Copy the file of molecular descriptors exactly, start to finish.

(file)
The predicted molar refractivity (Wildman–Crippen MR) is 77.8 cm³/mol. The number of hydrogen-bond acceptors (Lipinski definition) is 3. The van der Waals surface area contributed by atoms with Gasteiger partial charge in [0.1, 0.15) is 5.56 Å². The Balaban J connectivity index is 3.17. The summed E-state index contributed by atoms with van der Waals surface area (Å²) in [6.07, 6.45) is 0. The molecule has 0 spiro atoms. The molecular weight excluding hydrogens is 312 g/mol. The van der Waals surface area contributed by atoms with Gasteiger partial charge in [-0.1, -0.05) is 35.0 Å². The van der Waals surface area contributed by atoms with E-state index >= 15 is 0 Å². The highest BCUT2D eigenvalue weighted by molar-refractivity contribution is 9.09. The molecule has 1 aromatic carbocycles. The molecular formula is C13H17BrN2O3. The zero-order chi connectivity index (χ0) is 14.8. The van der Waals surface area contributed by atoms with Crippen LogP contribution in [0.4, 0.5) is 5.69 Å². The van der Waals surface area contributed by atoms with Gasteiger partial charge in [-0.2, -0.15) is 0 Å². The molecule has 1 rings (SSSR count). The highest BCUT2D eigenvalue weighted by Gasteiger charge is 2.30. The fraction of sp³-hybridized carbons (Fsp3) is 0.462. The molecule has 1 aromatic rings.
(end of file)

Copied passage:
The predicted molar refractivity (Wildman–Crippen MR) is 77.8 cm³/mol. The number of hydrogen-bond acceptors (Lipinski definition) is 3. The van der Waals surface area contributed by atoms with Gasteiger partial charge in [0.1, 0.15) is 5.56 Å². The Balaban J connectivity index is 3.17. The summed E-state index contributed by atoms with van der Waals surface area (Å²) in [6.07, 6.45) is 0. The molecule has 0 spiro atoms. The molecular weight excluding hydrogens is 312 g/mol. The van der Waals surface area contributed by atoms with Gasteiger partial charge in [-0.1, -0.05) is 35.0 Å². The van der Waals surface area contributed by atoms with E-state index >= 15 is 0 Å². The highest BCUT2D eigenvalue weighted by molar-refractivity contribution is 9.09. The molecule has 1 aromatic carbocycles. The molecular formula is C13H17BrN2O3. The zero-order chi connectivity index (χ0) is 14.8. The van der Waals surface area contributed by atoms with Crippen LogP contribution in [0.4, 0.5) is 5.69 Å². The van der Waals surface area contributed by atoms with Gasteiger partial charge in [-0.2, -0.15) is 0 Å². The molecule has 1 rings (SSSR count). The highest BCUT2D eigenvalue weighted by Gasteiger charge is 2.30. The fraction of sp³-hybridized carbons (Fsp3) is 0.462. The molecule has 1 aromatic rings.